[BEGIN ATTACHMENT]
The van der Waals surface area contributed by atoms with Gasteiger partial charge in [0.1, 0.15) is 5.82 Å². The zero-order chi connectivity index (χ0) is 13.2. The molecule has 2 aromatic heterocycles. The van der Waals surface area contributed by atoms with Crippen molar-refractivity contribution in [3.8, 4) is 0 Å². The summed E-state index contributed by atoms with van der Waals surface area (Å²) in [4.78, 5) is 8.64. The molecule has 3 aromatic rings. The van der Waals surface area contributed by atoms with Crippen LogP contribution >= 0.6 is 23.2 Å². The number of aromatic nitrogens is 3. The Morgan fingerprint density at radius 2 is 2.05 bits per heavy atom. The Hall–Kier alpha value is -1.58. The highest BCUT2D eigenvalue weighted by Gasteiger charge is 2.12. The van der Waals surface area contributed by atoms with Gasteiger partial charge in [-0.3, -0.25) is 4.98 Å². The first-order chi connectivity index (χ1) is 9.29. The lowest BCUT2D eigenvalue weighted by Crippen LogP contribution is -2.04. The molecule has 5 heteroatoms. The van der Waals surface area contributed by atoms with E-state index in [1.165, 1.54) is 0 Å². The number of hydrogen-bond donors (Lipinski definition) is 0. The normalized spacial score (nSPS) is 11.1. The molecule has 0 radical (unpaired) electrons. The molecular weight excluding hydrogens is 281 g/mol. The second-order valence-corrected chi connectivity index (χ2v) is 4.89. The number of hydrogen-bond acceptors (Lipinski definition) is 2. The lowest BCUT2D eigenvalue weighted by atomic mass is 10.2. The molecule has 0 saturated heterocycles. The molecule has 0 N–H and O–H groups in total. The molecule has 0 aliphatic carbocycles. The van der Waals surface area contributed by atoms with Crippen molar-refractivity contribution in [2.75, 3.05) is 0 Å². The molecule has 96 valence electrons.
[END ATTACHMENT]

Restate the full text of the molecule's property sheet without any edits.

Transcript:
The van der Waals surface area contributed by atoms with Gasteiger partial charge in [0.1, 0.15) is 5.82 Å². The zero-order chi connectivity index (χ0) is 13.2. The molecule has 2 aromatic heterocycles. The van der Waals surface area contributed by atoms with Crippen molar-refractivity contribution in [3.8, 4) is 0 Å². The summed E-state index contributed by atoms with van der Waals surface area (Å²) in [4.78, 5) is 8.64. The molecule has 3 aromatic rings. The van der Waals surface area contributed by atoms with Crippen LogP contribution >= 0.6 is 23.2 Å². The number of aromatic nitrogens is 3. The Morgan fingerprint density at radius 2 is 2.05 bits per heavy atom. The Hall–Kier alpha value is -1.58. The highest BCUT2D eigenvalue weighted by Gasteiger charge is 2.12. The van der Waals surface area contributed by atoms with Gasteiger partial charge in [-0.3, -0.25) is 4.98 Å². The first-order chi connectivity index (χ1) is 9.29. The lowest BCUT2D eigenvalue weighted by Crippen LogP contribution is -2.04. The molecule has 5 heteroatoms. The van der Waals surface area contributed by atoms with E-state index in [1.165, 1.54) is 0 Å². The number of hydrogen-bond donors (Lipinski definition) is 0. The normalized spacial score (nSPS) is 11.1. The molecule has 0 radical (unpaired) electrons. The molecular weight excluding hydrogens is 281 g/mol. The second-order valence-corrected chi connectivity index (χ2v) is 4.89. The number of hydrogen-bond acceptors (Lipinski definition) is 2. The lowest BCUT2D eigenvalue weighted by atomic mass is 10.2. The molecule has 0 saturated heterocycles. The molecule has 0 N–H and O–H groups in total. The molecule has 0 aliphatic carbocycles. The van der Waals surface area contributed by atoms with Crippen molar-refractivity contribution in [2.75, 3.05) is 0 Å². The molecule has 96 valence electrons.